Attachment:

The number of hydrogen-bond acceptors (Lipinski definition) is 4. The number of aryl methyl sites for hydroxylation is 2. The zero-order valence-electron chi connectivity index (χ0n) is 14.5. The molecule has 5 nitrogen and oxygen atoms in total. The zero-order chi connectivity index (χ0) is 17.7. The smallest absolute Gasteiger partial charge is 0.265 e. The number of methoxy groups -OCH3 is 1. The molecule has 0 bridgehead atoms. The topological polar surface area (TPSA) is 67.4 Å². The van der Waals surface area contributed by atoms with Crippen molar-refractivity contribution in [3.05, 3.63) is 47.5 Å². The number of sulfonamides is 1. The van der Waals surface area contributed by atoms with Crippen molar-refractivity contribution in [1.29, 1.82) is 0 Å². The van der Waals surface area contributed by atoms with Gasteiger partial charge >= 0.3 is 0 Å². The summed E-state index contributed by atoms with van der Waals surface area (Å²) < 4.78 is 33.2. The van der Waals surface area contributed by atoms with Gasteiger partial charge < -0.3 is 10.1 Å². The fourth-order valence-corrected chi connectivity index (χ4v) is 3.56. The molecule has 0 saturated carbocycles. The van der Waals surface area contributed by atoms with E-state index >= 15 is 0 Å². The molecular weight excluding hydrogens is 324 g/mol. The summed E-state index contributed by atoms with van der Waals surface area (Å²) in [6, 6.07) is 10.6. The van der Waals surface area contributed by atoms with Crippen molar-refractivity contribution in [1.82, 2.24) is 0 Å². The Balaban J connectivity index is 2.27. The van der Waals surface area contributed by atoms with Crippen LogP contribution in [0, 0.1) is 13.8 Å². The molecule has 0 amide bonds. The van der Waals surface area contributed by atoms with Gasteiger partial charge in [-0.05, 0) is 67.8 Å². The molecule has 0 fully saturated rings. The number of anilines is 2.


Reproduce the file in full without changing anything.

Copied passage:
The number of hydrogen-bond acceptors (Lipinski definition) is 4. The number of aryl methyl sites for hydroxylation is 2. The zero-order valence-electron chi connectivity index (χ0n) is 14.5. The molecule has 5 nitrogen and oxygen atoms in total. The zero-order chi connectivity index (χ0) is 17.7. The smallest absolute Gasteiger partial charge is 0.265 e. The number of methoxy groups -OCH3 is 1. The molecule has 0 bridgehead atoms. The topological polar surface area (TPSA) is 67.4 Å². The van der Waals surface area contributed by atoms with Crippen molar-refractivity contribution in [3.05, 3.63) is 47.5 Å². The number of sulfonamides is 1. The van der Waals surface area contributed by atoms with Crippen molar-refractivity contribution in [1.29, 1.82) is 0 Å². The van der Waals surface area contributed by atoms with Gasteiger partial charge >= 0.3 is 0 Å². The summed E-state index contributed by atoms with van der Waals surface area (Å²) < 4.78 is 33.2. The van der Waals surface area contributed by atoms with Gasteiger partial charge < -0.3 is 10.1 Å². The fourth-order valence-corrected chi connectivity index (χ4v) is 3.56. The molecule has 0 saturated carbocycles. The van der Waals surface area contributed by atoms with E-state index >= 15 is 0 Å². The molecular weight excluding hydrogens is 324 g/mol. The summed E-state index contributed by atoms with van der Waals surface area (Å²) in [6, 6.07) is 10.6. The van der Waals surface area contributed by atoms with Crippen molar-refractivity contribution in [1.82, 2.24) is 0 Å². The Balaban J connectivity index is 2.27. The van der Waals surface area contributed by atoms with Crippen LogP contribution in [0, 0.1) is 13.8 Å². The molecule has 0 amide bonds. The van der Waals surface area contributed by atoms with Gasteiger partial charge in [-0.05, 0) is 67.8 Å². The molecule has 0 fully saturated rings. The number of anilines is 2.